Wednesday, October 18, 2006



I started with the 5-gram weight on the g-string. It really didn't do much; my E still screeched; I moved it up and down, but with little noticeable improvement. So I moved it over to the d-string and, immediately, I was playing a new cello! Warmer, richer, cleaner. Very noticeable on the g-string and the d-string. Some improvement on the a-string - it was obviously not as "brassy" as before. Even the c-string had a step change in quality. I could see the improvement in the spectrums on my tuner.

All this time I thought it was me! (Not that I still don't have a LONG way to go.) It all really sounded better, but there was still just a hint of screeching, so I tried the 7-gram weight, which appears to have totally muzzled that wolf! I had gotten so that I almost dreaded playing E or F-natural on a string crossing, because if I didn't hit the exact point, it sounded so sour... Even F sharp and G didn't really sound good. That made it hard to be very satisfied with my current Suzuki pieces, since they all seem to predominantly use the d-string.

Really, it sounds remarkably better. I can't believe how long I tolerated it. It was fun playing through my pieces. For the first time in a long time, I liked how I/we sounded. What a good feeling.

I'm patiently working my way through the three orchestra pieces. We're working on a piece called "Painted Desert" by Anne McGinty. The cello part is good, the whole is great! Our orchestra is beginning to come together as a unit, we are starting to smile at each other when something good happens, and yet grin encouragingly when someone royally misses one. Being the sole cellist, when I miss one, it is noticed. This pressure sure is a good motivator to make me practice a lot between rehearsals.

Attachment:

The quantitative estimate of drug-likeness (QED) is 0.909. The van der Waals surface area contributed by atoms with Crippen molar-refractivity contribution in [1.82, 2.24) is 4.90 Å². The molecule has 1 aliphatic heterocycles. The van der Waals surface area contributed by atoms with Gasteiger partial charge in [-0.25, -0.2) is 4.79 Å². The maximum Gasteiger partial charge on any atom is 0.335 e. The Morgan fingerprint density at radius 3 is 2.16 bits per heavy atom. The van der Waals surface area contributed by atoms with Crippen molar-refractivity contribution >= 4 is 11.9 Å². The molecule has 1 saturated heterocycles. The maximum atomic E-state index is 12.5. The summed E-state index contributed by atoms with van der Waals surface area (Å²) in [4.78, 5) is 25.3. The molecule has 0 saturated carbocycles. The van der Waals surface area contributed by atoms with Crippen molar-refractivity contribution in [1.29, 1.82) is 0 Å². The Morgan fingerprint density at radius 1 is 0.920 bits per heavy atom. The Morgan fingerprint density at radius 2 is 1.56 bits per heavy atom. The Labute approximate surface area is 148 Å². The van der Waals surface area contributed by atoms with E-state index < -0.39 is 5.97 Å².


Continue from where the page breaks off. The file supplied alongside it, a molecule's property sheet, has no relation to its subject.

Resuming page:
Yesterday, I mentioned another blogging cellist, who lives in Austria, and uses the name Mig. He is a very talented writer. He left a comment recommending another blogging cellist(!), Ruth, who lives in France, and is also quite an engaging writer - her blog is Meanwhile, Here in France. I'd run across her blog earlier this year but then lost the link. I've added both of these to my sidebar.

Wow, I'm in complete awe of your mastery of wolf tone elimination. Congratulations on such a success. And on the orchestra, too.

The wolf eliminator looks pretty. Who would think a few grams of weight below the bridge would make such a difference.
It still sounded much nicer this morning, so I wasn't just imagining it all.

I made several minute adjustments up and down the string, today. Now I've got something else to tinker with.

At first I was sort of depresed that my beloved cello was flawed with a wolf. Like getting the first chip in the windshield of a new car (that happens a lot up here). But after putting on that eliminator, I haven't looked back...
Not a flaw, a sign of quality! It saddens me to say this, PFS, but no wolf is not a good sign.

My inexpensive (ok, cheap) laminate cello has very little wolfishness. My good expensive cello definitely has some wolf. I can play through it, so it's not so much that I want to put on an eliminator, yet. But I might try one in the future, especially in view of Guanaco's favorable experience.

I think if I started with my good cello I would have been very frustrated and disappointed. Too many things to work on to be distracted and discouraged by the equipment.

Did you find that the wolfishness came out more on up bows? It does for me. Up bows are still a weak point for me. If I get a weak sound or a scratchy note, it's always on an up bow.
Yeah, up bows were worse for me too. Still a weakness, especially trying to play the slow, quiet half and whole notes.

I spent way too many hours getting frustrated from trying to play through my wolf, thinking that my inexperience and low skill level were at fault.
The luthier who sold me my cello later installed something on the inside of it that eliminated my wolf. It looks as if what you're using would have been a lot simpler.
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